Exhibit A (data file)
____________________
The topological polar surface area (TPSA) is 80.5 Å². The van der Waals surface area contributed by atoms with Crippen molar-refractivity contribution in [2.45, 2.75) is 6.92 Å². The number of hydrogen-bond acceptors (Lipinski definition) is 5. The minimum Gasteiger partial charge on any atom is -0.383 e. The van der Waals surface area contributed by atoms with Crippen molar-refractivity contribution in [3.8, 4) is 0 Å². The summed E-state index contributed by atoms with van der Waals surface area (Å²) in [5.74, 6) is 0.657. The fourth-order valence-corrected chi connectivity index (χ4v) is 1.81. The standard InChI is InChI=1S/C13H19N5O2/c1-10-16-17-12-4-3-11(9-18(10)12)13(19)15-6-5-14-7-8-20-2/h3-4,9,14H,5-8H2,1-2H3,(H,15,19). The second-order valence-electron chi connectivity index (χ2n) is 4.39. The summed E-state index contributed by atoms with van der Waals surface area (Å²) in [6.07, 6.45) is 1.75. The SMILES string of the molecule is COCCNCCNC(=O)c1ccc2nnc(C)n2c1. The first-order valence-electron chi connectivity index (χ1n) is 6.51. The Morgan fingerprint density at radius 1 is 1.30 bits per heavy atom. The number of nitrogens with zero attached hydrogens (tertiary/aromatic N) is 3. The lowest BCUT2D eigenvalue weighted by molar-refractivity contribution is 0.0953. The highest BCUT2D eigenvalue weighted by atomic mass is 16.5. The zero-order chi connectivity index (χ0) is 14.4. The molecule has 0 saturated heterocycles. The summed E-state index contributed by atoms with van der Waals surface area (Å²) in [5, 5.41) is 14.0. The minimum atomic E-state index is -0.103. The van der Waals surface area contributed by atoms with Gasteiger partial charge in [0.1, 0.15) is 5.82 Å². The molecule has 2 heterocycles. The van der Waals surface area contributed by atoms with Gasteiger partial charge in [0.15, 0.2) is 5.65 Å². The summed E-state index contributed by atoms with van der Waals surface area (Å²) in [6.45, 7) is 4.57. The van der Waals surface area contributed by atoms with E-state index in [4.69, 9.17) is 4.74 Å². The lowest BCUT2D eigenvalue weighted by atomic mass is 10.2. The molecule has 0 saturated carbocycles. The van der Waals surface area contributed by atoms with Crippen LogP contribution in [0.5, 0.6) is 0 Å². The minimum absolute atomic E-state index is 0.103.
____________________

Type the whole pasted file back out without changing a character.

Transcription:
The topological polar surface area (TPSA) is 80.5 Å². The van der Waals surface area contributed by atoms with Crippen molar-refractivity contribution in [2.45, 2.75) is 6.92 Å². The number of hydrogen-bond acceptors (Lipinski definition) is 5. The minimum Gasteiger partial charge on any atom is -0.383 e. The van der Waals surface area contributed by atoms with Crippen molar-refractivity contribution in [3.8, 4) is 0 Å². The summed E-state index contributed by atoms with van der Waals surface area (Å²) in [5.74, 6) is 0.657. The fourth-order valence-corrected chi connectivity index (χ4v) is 1.81. The standard InChI is InChI=1S/C13H19N5O2/c1-10-16-17-12-4-3-11(9-18(10)12)13(19)15-6-5-14-7-8-20-2/h3-4,9,14H,5-8H2,1-2H3,(H,15,19). The second-order valence-electron chi connectivity index (χ2n) is 4.39. The summed E-state index contributed by atoms with van der Waals surface area (Å²) in [6.07, 6.45) is 1.75. The SMILES string of the molecule is COCCNCCNC(=O)c1ccc2nnc(C)n2c1. The first-order valence-electron chi connectivity index (χ1n) is 6.51. The Morgan fingerprint density at radius 1 is 1.30 bits per heavy atom. The number of nitrogens with zero attached hydrogens (tertiary/aromatic N) is 3. The lowest BCUT2D eigenvalue weighted by molar-refractivity contribution is 0.0953. The highest BCUT2D eigenvalue weighted by atomic mass is 16.5. The zero-order chi connectivity index (χ0) is 14.4. The molecule has 0 saturated heterocycles. The summed E-state index contributed by atoms with van der Waals surface area (Å²) in [5, 5.41) is 14.0. The minimum atomic E-state index is -0.103. The van der Waals surface area contributed by atoms with Gasteiger partial charge in [0.1, 0.15) is 5.82 Å². The molecule has 2 heterocycles. The van der Waals surface area contributed by atoms with Gasteiger partial charge in [0.15, 0.2) is 5.65 Å². The summed E-state index contributed by atoms with van der Waals surface area (Å²) in [6.45, 7) is 4.57. The van der Waals surface area contributed by atoms with E-state index in [4.69, 9.17) is 4.74 Å². The lowest BCUT2D eigenvalue weighted by atomic mass is 10.2. The molecule has 0 saturated carbocycles. The van der Waals surface area contributed by atoms with Crippen LogP contribution in [0.5, 0.6) is 0 Å². The minimum absolute atomic E-state index is 0.103.